I can be “what could be” because that man is working towards the future and even if he doesn’t live out all of his dreams he is a participant in life and life is meant to be lived.
foxymama January 10, 2005 at 7:34 pm
Oh, I didn’t mean that you were any different than any other human… In fact, the only reason I mentioned the “differences,” was to exemplify how much the same we can be. Yes, you are a bit more verbal about things but you’re often eloquent in your expression and that also was what I was alluding to. Or more simply put, how often you so ably express what’s going on inside me at a given time astounds me in that someone else could be thinking along such parallel lines at the same time as me and expressing them so clearly…sort of deja vu. ~:^)
Jack's Shack January 10, 2005 at 5:40 pm
I don’t think this is a matter of “the grass is greener” syndrome. I think sometimes our soul speaks to us of worthy things. And those worthy things do not mean separating from those you love, but rather, to keep those things in mind during our daily duties because you never know when a door will open, or a chink of light shows the way, and it will all come together and you will see it. Maybe the time is not now, but it does not mean that that time is lost forever-BJ,
I really liked that, it makes a lot of sense, but it is hard to have such an “amibiguous” description of when these things could come about.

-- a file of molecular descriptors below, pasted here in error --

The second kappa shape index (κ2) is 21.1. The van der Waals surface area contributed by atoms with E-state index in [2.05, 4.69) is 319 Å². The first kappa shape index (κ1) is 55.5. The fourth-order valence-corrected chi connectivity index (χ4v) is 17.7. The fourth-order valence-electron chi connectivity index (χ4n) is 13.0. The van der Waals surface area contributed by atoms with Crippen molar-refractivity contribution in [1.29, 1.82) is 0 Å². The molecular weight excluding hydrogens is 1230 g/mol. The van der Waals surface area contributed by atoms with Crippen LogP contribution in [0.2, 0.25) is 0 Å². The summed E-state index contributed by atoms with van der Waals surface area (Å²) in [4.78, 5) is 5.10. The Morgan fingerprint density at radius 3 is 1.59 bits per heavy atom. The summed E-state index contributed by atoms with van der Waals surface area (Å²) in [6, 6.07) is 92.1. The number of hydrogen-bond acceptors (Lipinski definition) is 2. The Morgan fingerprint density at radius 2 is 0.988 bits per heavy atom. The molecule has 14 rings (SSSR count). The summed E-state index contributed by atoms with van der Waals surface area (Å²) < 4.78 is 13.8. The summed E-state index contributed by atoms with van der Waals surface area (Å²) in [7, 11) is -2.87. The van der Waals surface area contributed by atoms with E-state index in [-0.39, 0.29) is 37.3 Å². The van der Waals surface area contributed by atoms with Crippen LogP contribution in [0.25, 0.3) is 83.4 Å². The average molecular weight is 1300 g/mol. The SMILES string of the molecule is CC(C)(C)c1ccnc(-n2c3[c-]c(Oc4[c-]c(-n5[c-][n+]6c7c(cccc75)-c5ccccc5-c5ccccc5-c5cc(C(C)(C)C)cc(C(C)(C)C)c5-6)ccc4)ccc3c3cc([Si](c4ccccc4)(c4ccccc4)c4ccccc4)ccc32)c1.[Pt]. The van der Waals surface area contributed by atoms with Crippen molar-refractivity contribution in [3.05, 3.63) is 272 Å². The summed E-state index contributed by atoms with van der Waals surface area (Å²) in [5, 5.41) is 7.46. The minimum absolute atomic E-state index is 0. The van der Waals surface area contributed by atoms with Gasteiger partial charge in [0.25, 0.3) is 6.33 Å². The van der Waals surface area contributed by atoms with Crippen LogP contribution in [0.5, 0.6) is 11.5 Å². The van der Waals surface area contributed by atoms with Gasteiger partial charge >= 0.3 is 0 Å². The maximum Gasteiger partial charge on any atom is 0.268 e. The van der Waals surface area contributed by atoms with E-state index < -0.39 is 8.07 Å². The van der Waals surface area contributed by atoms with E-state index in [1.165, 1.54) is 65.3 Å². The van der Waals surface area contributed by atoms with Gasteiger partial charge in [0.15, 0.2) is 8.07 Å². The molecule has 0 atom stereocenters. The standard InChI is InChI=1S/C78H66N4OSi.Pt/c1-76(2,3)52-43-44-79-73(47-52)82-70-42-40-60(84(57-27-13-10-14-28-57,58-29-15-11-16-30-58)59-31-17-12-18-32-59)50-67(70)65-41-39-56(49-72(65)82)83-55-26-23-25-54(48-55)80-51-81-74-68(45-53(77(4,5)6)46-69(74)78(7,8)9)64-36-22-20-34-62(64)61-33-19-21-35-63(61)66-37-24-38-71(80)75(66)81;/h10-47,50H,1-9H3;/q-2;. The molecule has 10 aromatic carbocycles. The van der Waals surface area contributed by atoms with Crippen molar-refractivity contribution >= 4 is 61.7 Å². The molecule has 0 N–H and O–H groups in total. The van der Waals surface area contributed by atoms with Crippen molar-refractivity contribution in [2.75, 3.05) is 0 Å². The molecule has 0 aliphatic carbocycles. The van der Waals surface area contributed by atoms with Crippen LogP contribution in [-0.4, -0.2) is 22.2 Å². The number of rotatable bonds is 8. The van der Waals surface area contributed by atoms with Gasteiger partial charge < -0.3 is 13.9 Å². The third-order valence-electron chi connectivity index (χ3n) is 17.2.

I just write about what I feel. I don’t think of myself as being different than any other human, just a little bit more verbal about things.
foxymama January 10, 2005 at 5:03 pm
Barefoot Jewess is so wise. She says things which bear strong reflection…
I do so enjoy your contemplations of the vagaries of life. If you were to write a book I would buy it and read it and probably re-read it. The thing which always astonishes me when I read your sensitive ruminations is that you are a thirty something Jewish male and I am a 59 year old non-Jewish female and yet I feel you are reaching into my head and heart to write. I still find that amazing! So often do you write of things which I am currently reflecting upon that it’s almost frightening. Wonderful thoughtful post, as usual, Jack.
Barefoot Jewess January 10, 2005 at 3:33 pm
I certainly can relate to what you are saying. In my case, I divorced, and I just recently returned from Israel. This would have not happened if I had stayed married. But my story is vastly different from yours.
I think the longings you experience are a good thing. It means that you have desire and are engaged with life, the spiritual especially. And even though the dreams may be postponed, it does not mean that they cannot be realised later on. Surprisingly, this is what has happened to me. I have had a lot of dreams come true, though those dreams have been very, very small and personal and would seem insignificant to others. For me, they are definitely by G-d’s grace.
I don’t think this is a matter of “the grass is greener” syndrome. I think sometimes our soul speaks to us of worthy things. And those worthy things do not mean separating from those you love, but rather, to keep those things in mind during our daily duties because you never know when a door will open, or a chink of light shows the way, and it will all come together and you will see it. Maybe the time is not now, but it does not mean that that time is lost forever- I think that all things that dwell in G-d, dwell in possibility. Such is the glory of true life.